Any organizational design has problems. Founders tend to be better than replacements, but far from universally.

I've worked in two organizations with "Founder's Syndrome." In one, it was hyper-destructive in much the way described. In one, it lead to a lot of soft issues (we felt micromanaged), but ultimately, really good technology which won in the market.

That's why I hate these stereotypes.

> Sounds like Steve Jobs

Apple went to shit when Steve Jobs was pushed out and only recovered when he came back. This is the worst example if you want to claim that excessive founder control is a negative thing.

Chances are SJ learned a lot from that experience and returned to Apple more ready to run it. If he wasn't pushed out, it is likely he could run the company into the ground much faster than his replacements did.

I want to claim it has upsides and downsides, that each example is different, and that you need to dig into nuance of how it is done. I further want to claim that thinking about this in terms of oversimplified cliches, stereotypes, or syndromes does more harm than good. Oh... and I want to claim I dislike articles like this one on Wikipedia and its oversimplified and sometimes ill-thought-out sources which substitute cliches for figuring stuff out.

How's that for a claim?

It doesn't make for good headlines, but I think it's honest.

My take after reading Steve Job’s biography was that he was a control freak, absolutely. However he really understood what matters and had his priorities correct. He knew the iPhone really had to stand out and perceived to be 10X better than its competition. He understood the MacBook Air had to fit inside an A4 envelope. In a way he created the keynote slides in his head and then worked with a team like a maniac to a achieve the vision. Same could be said for Elon I guess.

I have worked with Founders who think they are Steve Jobs and want to control everything. It turns out, it’s really hard to prioritize. The founder CEO I worked had his hands in many departments. It would take him months to make a decision because of the sheer number of decisions. The org turned toxic because even though we knew it was the wrong decision, things went ahead. A lot of projects were “special CEO projects” to stroke his ego. PRs were pushed with “because the CEO wants it tomorrow, we’re gonna hack this in. Don’t have time for tests”.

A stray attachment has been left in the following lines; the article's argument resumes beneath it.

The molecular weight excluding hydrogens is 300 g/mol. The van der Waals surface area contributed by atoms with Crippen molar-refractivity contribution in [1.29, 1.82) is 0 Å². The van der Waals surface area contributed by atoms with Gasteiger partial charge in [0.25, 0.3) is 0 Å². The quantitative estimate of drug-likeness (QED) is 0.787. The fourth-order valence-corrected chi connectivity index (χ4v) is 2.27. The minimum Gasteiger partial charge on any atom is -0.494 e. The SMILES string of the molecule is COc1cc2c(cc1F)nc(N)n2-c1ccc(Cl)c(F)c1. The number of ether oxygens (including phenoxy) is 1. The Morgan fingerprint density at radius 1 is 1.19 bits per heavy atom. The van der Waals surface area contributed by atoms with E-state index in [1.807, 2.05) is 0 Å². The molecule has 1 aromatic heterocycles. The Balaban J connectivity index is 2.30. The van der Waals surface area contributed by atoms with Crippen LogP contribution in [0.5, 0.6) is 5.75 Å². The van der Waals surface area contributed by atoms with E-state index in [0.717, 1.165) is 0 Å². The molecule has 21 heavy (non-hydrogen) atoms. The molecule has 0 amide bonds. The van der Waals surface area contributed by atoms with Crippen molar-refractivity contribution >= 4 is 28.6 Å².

Needless to say a competitor startup that started 5 years late captured a big part of the market.

Depending on what you mean by "shit". From employers perspective Apple was probably better place to work after Jobs left, since Jobs was pushing the employees to work insane hours and was very demanding. I would bet things were more relaxed after Jobs left in the 80's. Don't know how the culture developed after Jobs came back.

Well, he is arguing the opposite. That there are drawbacks, but bigger benefits.

I think _Ballmer_ may actually be a better example, albeit a non-typical one. He was fairly clearly unsuitable for the role and got it due to his early involvement with Microsoft; it's hard to imagine that if they'd gone out to interview CEOs and he _hadn't_ been involved early on that he'd have gotten it.

It's interesting how in open-source projects, BDFL (Benevolent Dictator for Life) is usually not seen in a negative light, and the Wikipedia article does not list any "problems": https://en.wikipedia.org/wiki/Benevolent_dictator_for_life

I don't think the role usually changes _that_ much as the project becomes big (and in practice if the project becomes really big the BDFL often either has a practical role change or steps down). But founding a two-person startup is so fundamentally a different thing, requiring a totally different skillset, to being the CEO of a company with thousands of people, that it's not surprising that problems are common.

I absolutely see it in a negative light. I'm often critical of Linus Torvalds (in terms of communication and behavior, not technical ability), and he's got the same cult of personality around him that many abrasive CEOs do. See also recent drama around Elm and the difficulty some have had with its maintainers.

Open source is, if anything, even more likely to suffer negative effects. And less likely to properly report or handle them, because even the bare minimum profit motive isn't there as a monitor.

(In terms of companies, by the way, Epic Systems - that is, the EHR company, not the game company - and Valve Software are two good, little-talked-about examples of this problem.)

> I'm often critical of Linus Torvalds (in terms of communication and behavior

I think that is misguided opinion. Linus is mostly correct (the opposite of Founders Syndrome). He obviously has great interpersonal skills, otherwise Linux would not hold together as a team, and it would be forked by groups within. Even his “rants” seem well reasoned and purposeful (not unguided anger), and he changed his behaviour when pressured by some of those he works with: a sign of maturity and definitely not Founder’s Syndrome (has he kept their support?). A “BDFL” maintains their position by people voting with their time and effort, and support is withdrawn if the BDFL lacks the emotional skills or technical “taste” to maintain group cohesion.